Habeas Paper

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Habeas Corpus Today
POL 201 American National Government
Instructor Robert Dunaway
February 11, 2013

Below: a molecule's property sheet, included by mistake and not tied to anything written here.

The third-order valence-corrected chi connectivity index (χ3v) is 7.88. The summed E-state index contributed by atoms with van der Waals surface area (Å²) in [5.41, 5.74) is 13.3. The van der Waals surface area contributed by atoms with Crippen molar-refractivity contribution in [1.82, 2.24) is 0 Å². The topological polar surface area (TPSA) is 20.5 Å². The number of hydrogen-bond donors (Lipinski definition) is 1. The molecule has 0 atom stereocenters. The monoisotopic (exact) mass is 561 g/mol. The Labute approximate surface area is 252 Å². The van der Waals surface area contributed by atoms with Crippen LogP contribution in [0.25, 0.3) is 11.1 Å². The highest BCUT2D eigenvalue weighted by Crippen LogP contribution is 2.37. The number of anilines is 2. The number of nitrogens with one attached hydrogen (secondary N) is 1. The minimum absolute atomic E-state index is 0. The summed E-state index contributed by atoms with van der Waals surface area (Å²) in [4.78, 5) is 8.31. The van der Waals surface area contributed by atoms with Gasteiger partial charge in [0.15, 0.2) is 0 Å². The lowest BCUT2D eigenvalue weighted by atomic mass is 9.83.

Habeas Corpus Today Today’s war on terror seems to still be as alive and emotional in many minds of Americans, in the aftermath of a day I will never forget, September 11, 2001 when the Pentagon where I worked was hit by terrorists; and this seemingly never ending war still has the president, congress, and Supreme Court deeply involved in debate on Habeas Corpus and civil liberty issues. In the aftermath we find ourselves in a never ending, costly, and highly debatable war on terror. In this paper I will discuss what Habeas Corpus means, its history, and its effect on the “War on Terror” and debates concerning detainees at GITMO. I will also show how the term enemy combatant has also stirred up controversy. Next I will discuss some of the roles of the president, congress and the Supreme Court take in implementation and suspension of Habeas Corpus in regards at the cost of civil liberties. Finally, I will discuss my philosophy about the balance between civil liberties and national security concerning this long, drawn out war. Do you think it will ever end and the president, congress, and Supreme Court resolve their differences of opinions on Habeas Corpus? Let me begin by first discussing the basic concept of Habeas Corpus and its history. Habeas Corpus in a nut shell is wrongful detention by a law official or even a person without a determination of guilt or innocence. Is the person legally detained with some type of evidence or not and do they have a right to their day in court? In essence, it is an infringement on a person’s civil liberties. A Latin term from “you may have the body”, it has been a subject of debate over the years from the time of origin to today with the War on Terror. Let us talk about its origin. Habeas Corpus officially originated from the English with the passing of the Habeas Corpus Act in 1679, although the first use of it was tracked back to the 12th Century and the first written use of it was in 1305 was by Sir William Blackstone according to a BBC news article (2005). Also noted was how originally it was used by Kings to bring prisoners to court, yet it turned around and later became an act to protect a person for wrongful imprisonment and they queried the judge. The British and many countries have suspended Habeas Corpus Act at times, but in most cases it was always in a time of social disarray or war, with the most recent in England with the passing of “The Anti-terrorism, Crime and Security Act 2001” and our “USA Patriot Act of 2011”, in the aftermath of 9/11. Habeas Corpus in the United States was outlined in our Constitution by the framers to continue to protect the freedom and liberties of individuals, as well as instill a check and balance between the Federal Government and the states. Prior to the nineteenth century Habeas Corpus was primarily used before conviction. After the civil war however, it has been used mostly by prisoners petitioning the federal courts, to review and overturn their conviction from the states. Although the check and balance system set forth by our founding fathers, the federal court would make sure at all costs that the member did use every means available first within their state for appeals. If the federal court did get a case however, the prisoner could have the case returned to state court or be released (Federman, 2010). Also emphasized by Federman (2010) was the importance of the Supreme Court case Brown versus Allen was in ensuring it was known that the federal government made sure it a state would not have a final word on constitutional issues, thus supporting what the 1867 Habeas Corpus Act represents and protects all prisoners who believe their Constitutional liberties were violated. When we look at our court system, we do all believe it is a fair system set up to protect our rights and